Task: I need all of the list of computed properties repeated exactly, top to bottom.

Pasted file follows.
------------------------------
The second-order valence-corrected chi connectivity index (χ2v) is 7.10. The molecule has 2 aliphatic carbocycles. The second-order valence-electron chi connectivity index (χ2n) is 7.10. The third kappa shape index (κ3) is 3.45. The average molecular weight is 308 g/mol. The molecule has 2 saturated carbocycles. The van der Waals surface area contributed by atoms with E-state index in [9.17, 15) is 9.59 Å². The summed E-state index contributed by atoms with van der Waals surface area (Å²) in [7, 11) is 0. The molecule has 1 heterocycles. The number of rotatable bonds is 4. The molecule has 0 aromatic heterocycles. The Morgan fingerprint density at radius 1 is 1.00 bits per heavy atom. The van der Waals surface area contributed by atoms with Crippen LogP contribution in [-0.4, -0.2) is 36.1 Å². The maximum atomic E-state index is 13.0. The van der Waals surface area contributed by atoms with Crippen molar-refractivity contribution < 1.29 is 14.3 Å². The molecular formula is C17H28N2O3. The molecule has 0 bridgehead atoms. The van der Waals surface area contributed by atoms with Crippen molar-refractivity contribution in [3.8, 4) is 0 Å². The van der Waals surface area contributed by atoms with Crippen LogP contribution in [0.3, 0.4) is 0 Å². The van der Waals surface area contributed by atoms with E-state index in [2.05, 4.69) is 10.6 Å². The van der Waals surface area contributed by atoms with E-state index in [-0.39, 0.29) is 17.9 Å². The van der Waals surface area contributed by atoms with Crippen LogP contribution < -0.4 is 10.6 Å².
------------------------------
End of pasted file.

The second-order valence-corrected chi connectivity index (χ2v) is 7.10. The molecule has 2 aliphatic carbocycles. The second-order valence-electron chi connectivity index (χ2n) is 7.10. The third kappa shape index (κ3) is 3.45. The average molecular weight is 308 g/mol. The molecule has 2 saturated carbocycles. The van der Waals surface area contributed by atoms with E-state index in [9.17, 15) is 9.59 Å². The summed E-state index contributed by atoms with van der Waals surface area (Å²) in [7, 11) is 0. The molecule has 1 heterocycles. The number of rotatable bonds is 4. The molecule has 0 aromatic heterocycles. The Morgan fingerprint density at radius 1 is 1.00 bits per heavy atom. The van der Waals surface area contributed by atoms with Crippen LogP contribution in [-0.4, -0.2) is 36.1 Å². The maximum atomic E-state index is 13.0. The van der Waals surface area contributed by atoms with Crippen molar-refractivity contribution < 1.29 is 14.3 Å². The molecular formula is C17H28N2O3. The molecule has 0 bridgehead atoms. The van der Waals surface area contributed by atoms with Crippen molar-refractivity contribution in [3.8, 4) is 0 Å². The van der Waals surface area contributed by atoms with Crippen LogP contribution in [0.3, 0.4) is 0 Å². The van der Waals surface area contributed by atoms with E-state index in [2.05, 4.69) is 10.6 Å². The van der Waals surface area contributed by atoms with E-state index in [-0.39, 0.29) is 17.9 Å². The van der Waals surface area contributed by atoms with Crippen LogP contribution < -0.4 is 10.6 Å².